We do not need a crystal ball or tea leaves to tell us that drones will become more and more a part of our daily lives. Everything from currently expanding uses in public safety, agriculture, and photography to upcoming package delivery and many other uses we have not even imagined will need capable drone pilots.
This is where STEMPilot and SAFEDrone is getting ahead of the game by creating a forward-thinking learning experience for students from kindergarten to high school to begin preparing for these careers today, right in their classrooms.
STEMPilot and SAFEDrone education is not a basic “how-to-fly-a-drone” class — it even soars above the many online and classroom classes offering Part 107 training.
The combination of learning elements, lesson plans, and hardware give a complete bumper-to-bumper learning experience, according to Jay Leboff of the Waterbury, Connecticut-based company.
“SAFEDrone is designed to be a protocol for schools that want to develop a safe and reliable program,” he says. “Students learn the theory of flight while training on the SAFEDrone simulator.”
The idea is to leverage other STEM concepts, such as geometry, math, and physics and apply these to learning all facets of unmanned aerial systems (UAS) technologies. This deep dive is an innovative way to engage young students in science, technology, math, and engineering (STEM) in a familiar video game like experience with real-world applications.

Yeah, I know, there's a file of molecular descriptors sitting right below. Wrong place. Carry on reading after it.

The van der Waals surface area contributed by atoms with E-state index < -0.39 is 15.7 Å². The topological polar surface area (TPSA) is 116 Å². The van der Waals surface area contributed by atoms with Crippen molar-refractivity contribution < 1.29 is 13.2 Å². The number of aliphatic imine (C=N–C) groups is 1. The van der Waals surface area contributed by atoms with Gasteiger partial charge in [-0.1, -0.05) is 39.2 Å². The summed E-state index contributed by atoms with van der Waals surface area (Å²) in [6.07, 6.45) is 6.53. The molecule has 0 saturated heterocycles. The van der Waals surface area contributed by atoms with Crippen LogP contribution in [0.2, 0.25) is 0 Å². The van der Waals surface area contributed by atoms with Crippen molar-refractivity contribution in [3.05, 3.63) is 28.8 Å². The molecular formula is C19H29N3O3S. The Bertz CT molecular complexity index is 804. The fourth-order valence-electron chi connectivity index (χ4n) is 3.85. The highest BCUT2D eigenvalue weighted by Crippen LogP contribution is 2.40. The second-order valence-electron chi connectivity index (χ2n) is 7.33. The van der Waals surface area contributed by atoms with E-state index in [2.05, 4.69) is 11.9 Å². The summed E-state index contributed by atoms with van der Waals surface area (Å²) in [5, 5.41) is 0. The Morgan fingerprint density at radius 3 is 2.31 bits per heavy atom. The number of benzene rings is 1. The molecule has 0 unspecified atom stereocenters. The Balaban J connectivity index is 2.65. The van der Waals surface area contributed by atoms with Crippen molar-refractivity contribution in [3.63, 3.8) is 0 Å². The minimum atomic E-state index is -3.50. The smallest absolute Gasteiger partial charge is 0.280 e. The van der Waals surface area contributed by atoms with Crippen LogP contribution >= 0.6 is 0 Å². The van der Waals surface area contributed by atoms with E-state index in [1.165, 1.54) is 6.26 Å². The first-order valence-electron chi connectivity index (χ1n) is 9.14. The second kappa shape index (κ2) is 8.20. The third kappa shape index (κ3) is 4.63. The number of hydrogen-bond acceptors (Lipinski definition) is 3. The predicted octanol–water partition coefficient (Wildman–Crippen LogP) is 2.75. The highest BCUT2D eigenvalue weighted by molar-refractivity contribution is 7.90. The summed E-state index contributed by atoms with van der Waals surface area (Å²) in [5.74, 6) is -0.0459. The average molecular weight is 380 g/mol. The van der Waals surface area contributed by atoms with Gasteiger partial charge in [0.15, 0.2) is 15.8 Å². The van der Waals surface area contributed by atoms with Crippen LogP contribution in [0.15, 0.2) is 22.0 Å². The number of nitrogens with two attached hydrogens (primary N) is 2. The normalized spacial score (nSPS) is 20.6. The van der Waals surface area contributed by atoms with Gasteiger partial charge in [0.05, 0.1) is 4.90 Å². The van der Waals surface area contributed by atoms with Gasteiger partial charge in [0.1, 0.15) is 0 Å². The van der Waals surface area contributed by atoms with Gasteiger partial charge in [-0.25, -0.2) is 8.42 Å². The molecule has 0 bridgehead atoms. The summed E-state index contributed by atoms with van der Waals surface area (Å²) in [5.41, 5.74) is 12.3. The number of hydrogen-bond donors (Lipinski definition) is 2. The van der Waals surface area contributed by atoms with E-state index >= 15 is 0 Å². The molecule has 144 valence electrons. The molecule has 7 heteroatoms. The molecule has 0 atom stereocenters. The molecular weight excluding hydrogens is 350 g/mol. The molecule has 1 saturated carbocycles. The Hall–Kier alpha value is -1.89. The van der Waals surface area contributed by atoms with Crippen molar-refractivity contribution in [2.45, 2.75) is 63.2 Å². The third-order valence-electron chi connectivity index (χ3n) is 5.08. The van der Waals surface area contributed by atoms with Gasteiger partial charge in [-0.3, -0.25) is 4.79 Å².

Classroom kits include SAFEDrone simulation software and wireless controllers, guarded prop quad-copters, the SAFEDrone Curriculum and Lesson Plan, STEMPilot Curriculum with lesson plans, safety glasses, foam altitude hold post, classroom foam obstacles, landing targets, as well as spare batteries, chargers, and props.
The program requires literally no aviation experience. The beginning programs teach flight fundaments, with students learning all the elements the right way. Students also learn to work in collaborative “Flight Crews” that build team and problem-solving skills.
As the students advance, so do the programs. Actual flying skills are practiced in highly controlled and safe flight environments in a variety of ways, including with simulators and hands-on flying courses.
The youngest students prepare for future flight training using the SAFEDrone simulator, while older students – those in sixth to twelfth grades – fly small quadcopters in the classroom.
The most advanced students can design and fly an obstacle course with the supplied foam classroom obstacles.
The STEMPilot Edustation and Pilot PRO simulation stations come with large HD screens, as well as full lesson plans. The Edustations offer more than 60 different aircraft to practice flying, including airplanes, gliders, helicopters, and drones.
“Teachers are supported with lesson plans using many multi-media links to keep the students engaged,” Leboff adds. “Lesson plans are supplied on a flash drive so they are easy to use with a smart board. Each learning mission has an assessment to validate successful training.”
The system is available not just to schools, but also flying and aviation clubs, STEM labs, and many other groups and organizations.
The future is bright for young drone pilots-in-training, especially those lucky enough to learn all about UAS operations from STEMPilot and SAFEDrone.